May 14, 2004 By Miriam Jones
"The city and ACS have built a very successful traffic safety partnership over the past five years that has reduced the overall number of accidents and fatalities at red light camera intersections," said Al Foxx, director of the Baltimore Department of Transportation. "As it stands, side impact collisions have been reduced by 64 percent and automobile-related fatalities have been reduced by 73 percent at protected intersections."
The city will place digital red light cameras at intersections determined to be high risk. Under the supervision of the city, the company will be responsible for installing and maintaining the camera systems and performing violation processing and customer service operations.
The company will operate under the business rules and supervision set forth by the city and all citations will be reviewed by police personnel before being issued. Traffic citation fees are expected to support the cost of the program.
"We have lobbied state and local governments to aid us in our efforts to continue reducing the number of vehicle accidents and fatalities in Baltimore," said Foxx. "The use of technology is a good way to make the department more effective and efficient, and the use of red light cameras is an excellent way to keep pace with delinquent motorists."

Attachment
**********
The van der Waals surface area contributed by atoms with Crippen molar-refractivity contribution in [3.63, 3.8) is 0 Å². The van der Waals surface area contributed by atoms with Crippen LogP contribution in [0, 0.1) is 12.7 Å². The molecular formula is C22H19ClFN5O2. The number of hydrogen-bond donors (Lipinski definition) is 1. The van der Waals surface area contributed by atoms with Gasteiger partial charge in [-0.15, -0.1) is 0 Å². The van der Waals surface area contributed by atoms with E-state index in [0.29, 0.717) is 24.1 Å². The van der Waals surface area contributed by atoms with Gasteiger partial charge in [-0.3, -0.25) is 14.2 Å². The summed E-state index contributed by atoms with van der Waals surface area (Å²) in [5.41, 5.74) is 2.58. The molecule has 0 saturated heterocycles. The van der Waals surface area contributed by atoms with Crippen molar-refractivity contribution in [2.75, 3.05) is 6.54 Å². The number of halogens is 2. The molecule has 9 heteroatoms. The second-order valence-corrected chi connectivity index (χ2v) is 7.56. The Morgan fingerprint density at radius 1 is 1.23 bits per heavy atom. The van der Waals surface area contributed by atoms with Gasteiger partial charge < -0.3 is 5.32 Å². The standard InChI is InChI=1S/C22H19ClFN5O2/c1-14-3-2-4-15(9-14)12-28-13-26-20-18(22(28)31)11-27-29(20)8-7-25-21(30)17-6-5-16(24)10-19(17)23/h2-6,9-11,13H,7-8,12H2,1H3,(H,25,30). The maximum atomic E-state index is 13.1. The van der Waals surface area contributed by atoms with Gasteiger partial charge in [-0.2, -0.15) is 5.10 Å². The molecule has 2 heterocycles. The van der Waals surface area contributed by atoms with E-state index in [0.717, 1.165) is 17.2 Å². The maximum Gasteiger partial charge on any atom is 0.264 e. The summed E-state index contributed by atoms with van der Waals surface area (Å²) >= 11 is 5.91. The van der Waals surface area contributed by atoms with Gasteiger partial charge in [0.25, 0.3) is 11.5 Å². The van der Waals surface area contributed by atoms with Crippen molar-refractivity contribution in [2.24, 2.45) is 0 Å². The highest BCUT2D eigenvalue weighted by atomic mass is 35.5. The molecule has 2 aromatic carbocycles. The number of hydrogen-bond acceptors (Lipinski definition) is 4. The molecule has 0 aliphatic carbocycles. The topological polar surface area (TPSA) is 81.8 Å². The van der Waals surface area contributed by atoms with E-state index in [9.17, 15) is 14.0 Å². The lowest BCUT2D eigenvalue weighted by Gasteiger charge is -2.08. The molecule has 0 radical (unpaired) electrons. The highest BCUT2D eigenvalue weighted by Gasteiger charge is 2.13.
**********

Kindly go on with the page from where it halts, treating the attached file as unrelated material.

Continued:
In 2002, there were 178,000 injuries and 920 deaths related to red-light running crashes, according to the Federal Highway Administration. Photo safety programs have dramatically reduced red light violations, crashes, deaths and injuries.
This Digital Communities white paper highlights discussions with IT officials in four counties that have adopted shared services models. Our aim was to learn about the obstacles these governments have faced when it comes to shared services and what it takes to overcome those roadblocks. We also spoke with several members of the IT industry who have thought long and hard about these issues. The paper offers some best practices for shared government-to-government services, but also points out challenges that government and industry still must overcome before this model gains widespread adoption.